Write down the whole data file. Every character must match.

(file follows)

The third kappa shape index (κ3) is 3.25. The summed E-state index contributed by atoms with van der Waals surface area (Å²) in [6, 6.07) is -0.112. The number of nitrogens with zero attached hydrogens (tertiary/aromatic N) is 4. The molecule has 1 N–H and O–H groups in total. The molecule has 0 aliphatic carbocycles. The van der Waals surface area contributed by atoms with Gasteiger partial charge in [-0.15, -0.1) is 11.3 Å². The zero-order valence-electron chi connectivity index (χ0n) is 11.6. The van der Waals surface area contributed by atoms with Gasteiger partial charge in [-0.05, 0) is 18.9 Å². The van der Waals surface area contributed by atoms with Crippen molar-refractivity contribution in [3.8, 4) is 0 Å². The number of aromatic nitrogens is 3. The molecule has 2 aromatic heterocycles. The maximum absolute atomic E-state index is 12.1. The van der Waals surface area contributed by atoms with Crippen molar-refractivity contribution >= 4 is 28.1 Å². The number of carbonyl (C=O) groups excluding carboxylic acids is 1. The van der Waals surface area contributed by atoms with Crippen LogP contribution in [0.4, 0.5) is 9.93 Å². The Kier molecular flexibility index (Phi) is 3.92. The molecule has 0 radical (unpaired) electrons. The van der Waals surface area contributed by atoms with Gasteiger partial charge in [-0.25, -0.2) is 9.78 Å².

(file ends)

The third kappa shape index (κ3) is 3.25. The summed E-state index contributed by atoms with van der Waals surface area (Å²) in [6, 6.07) is -0.112. The number of nitrogens with zero attached hydrogens (tertiary/aromatic N) is 4. The molecule has 1 N–H and O–H groups in total. The molecule has 0 aliphatic carbocycles. The van der Waals surface area contributed by atoms with Gasteiger partial charge in [-0.15, -0.1) is 11.3 Å². The zero-order valence-electron chi connectivity index (χ0n) is 11.6. The van der Waals surface area contributed by atoms with Gasteiger partial charge in [-0.05, 0) is 18.9 Å². The van der Waals surface area contributed by atoms with Crippen molar-refractivity contribution in [3.8, 4) is 0 Å². The number of aromatic nitrogens is 3. The molecule has 2 aromatic heterocycles. The maximum absolute atomic E-state index is 12.1. The van der Waals surface area contributed by atoms with Crippen molar-refractivity contribution >= 4 is 28.1 Å². The number of carbonyl (C=O) groups excluding carboxylic acids is 1. The van der Waals surface area contributed by atoms with Crippen LogP contribution in [0.4, 0.5) is 9.93 Å². The Kier molecular flexibility index (Phi) is 3.92. The molecule has 0 radical (unpaired) electrons. The van der Waals surface area contributed by atoms with Gasteiger partial charge in [-0.25, -0.2) is 9.78 Å².